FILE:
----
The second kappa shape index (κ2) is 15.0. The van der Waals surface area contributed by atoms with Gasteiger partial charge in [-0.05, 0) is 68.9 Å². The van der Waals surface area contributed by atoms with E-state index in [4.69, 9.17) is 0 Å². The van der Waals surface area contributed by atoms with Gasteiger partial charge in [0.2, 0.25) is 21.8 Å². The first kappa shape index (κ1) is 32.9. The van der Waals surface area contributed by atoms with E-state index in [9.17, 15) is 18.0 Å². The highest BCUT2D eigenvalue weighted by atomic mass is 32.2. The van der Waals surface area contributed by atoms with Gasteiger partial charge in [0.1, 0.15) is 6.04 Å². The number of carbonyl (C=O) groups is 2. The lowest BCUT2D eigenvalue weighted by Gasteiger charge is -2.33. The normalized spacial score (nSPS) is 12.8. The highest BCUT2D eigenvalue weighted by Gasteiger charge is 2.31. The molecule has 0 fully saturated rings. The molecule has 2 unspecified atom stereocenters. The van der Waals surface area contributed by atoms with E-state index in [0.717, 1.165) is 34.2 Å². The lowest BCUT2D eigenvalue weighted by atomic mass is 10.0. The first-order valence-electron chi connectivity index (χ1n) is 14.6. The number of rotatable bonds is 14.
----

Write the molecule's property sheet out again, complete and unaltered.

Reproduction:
The second kappa shape index (κ2) is 15.0. The van der Waals surface area contributed by atoms with Gasteiger partial charge in [-0.05, 0) is 68.9 Å². The van der Waals surface area contributed by atoms with E-state index in [4.69, 9.17) is 0 Å². The van der Waals surface area contributed by atoms with Gasteiger partial charge in [0.2, 0.25) is 21.8 Å². The first kappa shape index (κ1) is 32.9. The van der Waals surface area contributed by atoms with E-state index in [9.17, 15) is 18.0 Å². The highest BCUT2D eigenvalue weighted by atomic mass is 32.2. The van der Waals surface area contributed by atoms with Gasteiger partial charge in [0.1, 0.15) is 6.04 Å². The number of carbonyl (C=O) groups is 2. The lowest BCUT2D eigenvalue weighted by Gasteiger charge is -2.33. The normalized spacial score (nSPS) is 12.8. The highest BCUT2D eigenvalue weighted by Gasteiger charge is 2.31. The molecule has 0 fully saturated rings. The molecule has 2 unspecified atom stereocenters. The van der Waals surface area contributed by atoms with E-state index in [0.717, 1.165) is 34.2 Å². The lowest BCUT2D eigenvalue weighted by atomic mass is 10.0. The first-order valence-electron chi connectivity index (χ1n) is 14.6. The number of rotatable bonds is 14.